What Made London’s Millennium Bridge Wobble?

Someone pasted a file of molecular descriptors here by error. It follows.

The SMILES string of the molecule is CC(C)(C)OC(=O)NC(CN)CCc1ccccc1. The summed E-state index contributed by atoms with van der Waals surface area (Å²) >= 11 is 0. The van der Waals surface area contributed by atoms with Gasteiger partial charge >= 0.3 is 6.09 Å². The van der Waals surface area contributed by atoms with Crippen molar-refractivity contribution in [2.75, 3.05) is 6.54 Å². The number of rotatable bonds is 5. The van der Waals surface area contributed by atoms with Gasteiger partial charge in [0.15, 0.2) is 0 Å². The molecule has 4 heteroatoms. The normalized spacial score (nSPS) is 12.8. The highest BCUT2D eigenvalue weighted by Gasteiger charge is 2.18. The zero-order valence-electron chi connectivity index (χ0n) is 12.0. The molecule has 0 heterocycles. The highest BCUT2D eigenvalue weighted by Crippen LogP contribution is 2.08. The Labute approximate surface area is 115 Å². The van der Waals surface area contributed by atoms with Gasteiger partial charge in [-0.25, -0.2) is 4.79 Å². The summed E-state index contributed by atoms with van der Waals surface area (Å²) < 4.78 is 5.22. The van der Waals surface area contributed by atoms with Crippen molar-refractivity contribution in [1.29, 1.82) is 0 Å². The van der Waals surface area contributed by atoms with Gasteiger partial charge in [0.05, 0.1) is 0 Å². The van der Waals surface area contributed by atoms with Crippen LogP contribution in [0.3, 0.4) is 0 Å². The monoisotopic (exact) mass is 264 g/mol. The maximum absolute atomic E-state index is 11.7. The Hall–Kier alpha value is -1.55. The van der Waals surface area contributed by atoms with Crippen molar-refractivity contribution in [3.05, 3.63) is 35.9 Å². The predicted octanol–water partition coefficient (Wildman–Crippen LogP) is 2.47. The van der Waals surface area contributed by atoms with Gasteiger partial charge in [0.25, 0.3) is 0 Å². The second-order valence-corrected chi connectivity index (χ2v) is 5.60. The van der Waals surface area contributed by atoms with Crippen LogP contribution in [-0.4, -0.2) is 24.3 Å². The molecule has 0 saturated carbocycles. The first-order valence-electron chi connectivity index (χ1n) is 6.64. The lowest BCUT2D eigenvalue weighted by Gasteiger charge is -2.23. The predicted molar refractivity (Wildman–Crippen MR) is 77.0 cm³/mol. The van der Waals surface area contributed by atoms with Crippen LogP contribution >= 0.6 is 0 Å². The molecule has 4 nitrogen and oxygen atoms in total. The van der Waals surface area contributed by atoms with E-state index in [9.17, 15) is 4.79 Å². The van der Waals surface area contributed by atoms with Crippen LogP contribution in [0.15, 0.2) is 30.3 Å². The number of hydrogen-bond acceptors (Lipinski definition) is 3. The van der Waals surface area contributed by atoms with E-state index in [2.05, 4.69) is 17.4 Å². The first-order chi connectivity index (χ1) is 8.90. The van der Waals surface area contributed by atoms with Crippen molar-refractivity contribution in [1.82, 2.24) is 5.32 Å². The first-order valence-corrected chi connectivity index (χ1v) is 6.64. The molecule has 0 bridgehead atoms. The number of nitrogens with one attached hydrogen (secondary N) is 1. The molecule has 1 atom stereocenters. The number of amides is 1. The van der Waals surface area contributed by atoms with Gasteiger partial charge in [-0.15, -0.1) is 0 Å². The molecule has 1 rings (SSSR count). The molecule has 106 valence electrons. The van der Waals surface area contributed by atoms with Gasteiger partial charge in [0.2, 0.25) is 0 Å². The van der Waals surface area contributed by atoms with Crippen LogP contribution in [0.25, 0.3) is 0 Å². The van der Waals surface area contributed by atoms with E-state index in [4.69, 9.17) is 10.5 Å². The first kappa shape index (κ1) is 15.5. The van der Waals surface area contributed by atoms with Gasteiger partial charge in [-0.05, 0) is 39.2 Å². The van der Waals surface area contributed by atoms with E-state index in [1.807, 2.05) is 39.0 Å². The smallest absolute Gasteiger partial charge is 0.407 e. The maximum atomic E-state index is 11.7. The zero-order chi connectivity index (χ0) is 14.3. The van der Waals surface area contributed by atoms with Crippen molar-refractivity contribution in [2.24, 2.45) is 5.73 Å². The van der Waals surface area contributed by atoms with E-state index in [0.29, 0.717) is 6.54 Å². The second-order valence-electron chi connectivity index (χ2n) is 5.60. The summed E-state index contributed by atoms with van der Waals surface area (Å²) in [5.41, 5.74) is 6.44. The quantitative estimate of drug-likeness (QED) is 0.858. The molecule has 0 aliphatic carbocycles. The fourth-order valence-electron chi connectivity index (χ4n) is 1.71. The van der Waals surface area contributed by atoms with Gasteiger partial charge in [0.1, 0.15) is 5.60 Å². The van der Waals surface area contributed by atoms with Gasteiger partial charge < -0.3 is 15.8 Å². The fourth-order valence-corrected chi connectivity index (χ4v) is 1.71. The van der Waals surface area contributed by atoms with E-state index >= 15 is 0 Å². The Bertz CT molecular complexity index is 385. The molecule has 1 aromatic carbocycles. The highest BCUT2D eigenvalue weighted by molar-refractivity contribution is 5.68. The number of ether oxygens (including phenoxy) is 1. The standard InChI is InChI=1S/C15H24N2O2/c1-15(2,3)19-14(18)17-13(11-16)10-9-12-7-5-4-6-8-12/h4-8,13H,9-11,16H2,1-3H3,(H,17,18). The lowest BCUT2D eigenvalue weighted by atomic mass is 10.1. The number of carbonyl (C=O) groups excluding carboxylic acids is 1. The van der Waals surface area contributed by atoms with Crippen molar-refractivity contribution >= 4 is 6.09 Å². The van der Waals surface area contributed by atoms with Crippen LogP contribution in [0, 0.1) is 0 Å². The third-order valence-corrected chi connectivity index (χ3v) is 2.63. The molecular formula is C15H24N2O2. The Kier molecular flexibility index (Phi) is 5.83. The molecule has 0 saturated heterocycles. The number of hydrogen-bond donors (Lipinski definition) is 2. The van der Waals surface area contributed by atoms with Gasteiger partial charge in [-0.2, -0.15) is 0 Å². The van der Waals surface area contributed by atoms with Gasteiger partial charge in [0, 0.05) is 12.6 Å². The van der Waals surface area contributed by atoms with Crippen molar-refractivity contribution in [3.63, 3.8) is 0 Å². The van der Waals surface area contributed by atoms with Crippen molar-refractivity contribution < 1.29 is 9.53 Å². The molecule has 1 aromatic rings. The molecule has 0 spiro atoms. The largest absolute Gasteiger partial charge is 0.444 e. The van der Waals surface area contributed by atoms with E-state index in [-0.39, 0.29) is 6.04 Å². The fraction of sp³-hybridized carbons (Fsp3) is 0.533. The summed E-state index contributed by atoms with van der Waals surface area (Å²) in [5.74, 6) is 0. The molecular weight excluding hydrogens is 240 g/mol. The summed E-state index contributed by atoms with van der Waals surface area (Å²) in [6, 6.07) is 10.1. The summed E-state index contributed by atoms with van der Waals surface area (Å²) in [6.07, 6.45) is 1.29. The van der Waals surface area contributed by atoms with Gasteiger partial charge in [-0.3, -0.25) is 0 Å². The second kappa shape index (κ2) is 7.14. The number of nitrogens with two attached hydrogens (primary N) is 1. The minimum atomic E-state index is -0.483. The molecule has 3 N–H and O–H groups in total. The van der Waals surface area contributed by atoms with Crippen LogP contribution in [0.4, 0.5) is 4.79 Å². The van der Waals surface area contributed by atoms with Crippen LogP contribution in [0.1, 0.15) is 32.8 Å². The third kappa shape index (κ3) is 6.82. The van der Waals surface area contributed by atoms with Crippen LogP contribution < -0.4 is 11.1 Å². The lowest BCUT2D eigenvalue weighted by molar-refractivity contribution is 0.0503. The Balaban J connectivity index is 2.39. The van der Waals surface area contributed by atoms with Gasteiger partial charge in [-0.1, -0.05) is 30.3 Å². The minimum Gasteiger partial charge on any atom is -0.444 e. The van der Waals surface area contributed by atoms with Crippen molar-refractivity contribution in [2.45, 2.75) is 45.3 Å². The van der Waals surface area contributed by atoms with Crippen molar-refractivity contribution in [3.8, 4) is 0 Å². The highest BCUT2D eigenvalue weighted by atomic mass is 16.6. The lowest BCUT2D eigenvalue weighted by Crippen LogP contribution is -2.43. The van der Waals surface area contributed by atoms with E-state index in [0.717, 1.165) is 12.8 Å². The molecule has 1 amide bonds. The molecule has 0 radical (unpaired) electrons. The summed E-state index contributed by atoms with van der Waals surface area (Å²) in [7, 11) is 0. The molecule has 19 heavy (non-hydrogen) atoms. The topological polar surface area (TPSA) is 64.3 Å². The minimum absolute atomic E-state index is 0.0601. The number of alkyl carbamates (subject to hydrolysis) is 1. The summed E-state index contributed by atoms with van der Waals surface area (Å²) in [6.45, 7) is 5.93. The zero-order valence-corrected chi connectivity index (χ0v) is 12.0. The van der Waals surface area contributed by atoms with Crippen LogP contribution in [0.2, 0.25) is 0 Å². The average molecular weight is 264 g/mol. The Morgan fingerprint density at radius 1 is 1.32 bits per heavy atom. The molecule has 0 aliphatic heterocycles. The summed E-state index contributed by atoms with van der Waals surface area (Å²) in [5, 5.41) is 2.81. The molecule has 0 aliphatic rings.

Steve Strogatz has a penchant for things that happen in unison. So when the Cornell University professor of theoretical and applied mechanics (and author of the 2003 book “Sync: The Emerging Science of Spontaneous Order”) heard that thousands of pedestrians had caused London’s Millennium Bridge to rock from side to side on its opening day, he was intrigued. Before the bridge across the River Thames opened, designers hailed it as “a pure expression of engineering structure.” They compared its sleek look to a blade of light. Engineers called it “an absolute statement of our capabilities at the beginning of the 21st century.” But it’s what happened on opening day that is the subject of Strogatz’ Nov. 3 Nature paper. The Millennium Bridge, a 320-meter-long lateral suspension bridge connecting London’s financial district to Bankside, south of the river, opened June 10, 2000. Thousands of pedestrians streamed over it. At first, the bridge was still. Then it began to sway, just slightly. Then, almost from one moment to the next, the wobble intensified. And suddenly, people were walking like tentative ice skaters: planting their feet wide, pushing out to the side with each step. Left, right, left, right, in near-perfect unison. The synchrony was utterly unintentional. But it was those unchoreographed footfalls, says Strogatz, that were responsible for turning a $32 million design triumph into a very embarrassing engineering quandary. The bridge was closed almost immediately. Strogatz, who has studied the collective behavior of biological oscillators from neurons to fireflies, describes each of the factors that contributed to the bridge’s swaying in his paper. Cornell graduate student Daniel Abrams is one of the paper’s co-authors. The problem, says Strogatz, was one of crowd dynamics as much as engineering. The bridge surpassed standards for withstanding weight and wind. Every nonhuman element had been tested. Instead of focusing on the structure, Strogatz examines the strange phenomenon of people unknowingly working together, simply by walking. The military has known for years that troops marching in step can create enough vertical force to destroy a bridge. It is standard practice for soldiers to break step at every bridge crossing. But the Millennium Bridge problem is not quite the same, says Strogatz. In this case, the movement was lateral, not vertical. More importantly, the people were just pedestrians. No one was trying to walk in step; pedestrians did so only to accommodate the bridge’s movement under their feet. But which came first, the bridge’s movement or the synchronous strides? And what set the whole thing off? “It’s a chicken-and-egg problem,” says Strogatz. “That’s what our paper explains.” From the beginning, the bridge had two factors working against it: It was by design a flexible structure, and its natural frequency is close to that of human walking. From there, Strogatz says, all it needed was a relatively small crowd to spark the wobble. “If the people are initially disorganized and random, if a few of them get into sync by accident, the bridge would become unstable,” he says. With a certain critical number of pedestrians, the wobbling becomes marked enough to force everyone into stride — thus compounding the problem. And the critical number of pedestrians, tested subsequently on the Millennium Bridge and derived independently by Strogatz and co-authors, is as low as 160. An estimated 80,000 people crossed the bridge on opening day, with as many as 2,000 on it at any one time. “I’m not a civil engineer. I know nothing about bridges,” says Strogatz. “What I do know is group behavior. That was our contribution.” The Millennium Bridge reopened in 2002 after engineers fitted it with 91 dampers to absorb both lateral and vertical oscillations. The modifications cost about $8.9 million. If Strogatz’ analysis is correct — “and we hope someone will test it,” he says — engineers will be able to use it to prevent such expensive, embarrassing and possibly dangerous fiascos in the first place. “They could solve the problem before they build it,” says Strogatz. “That’s what this theory will do.”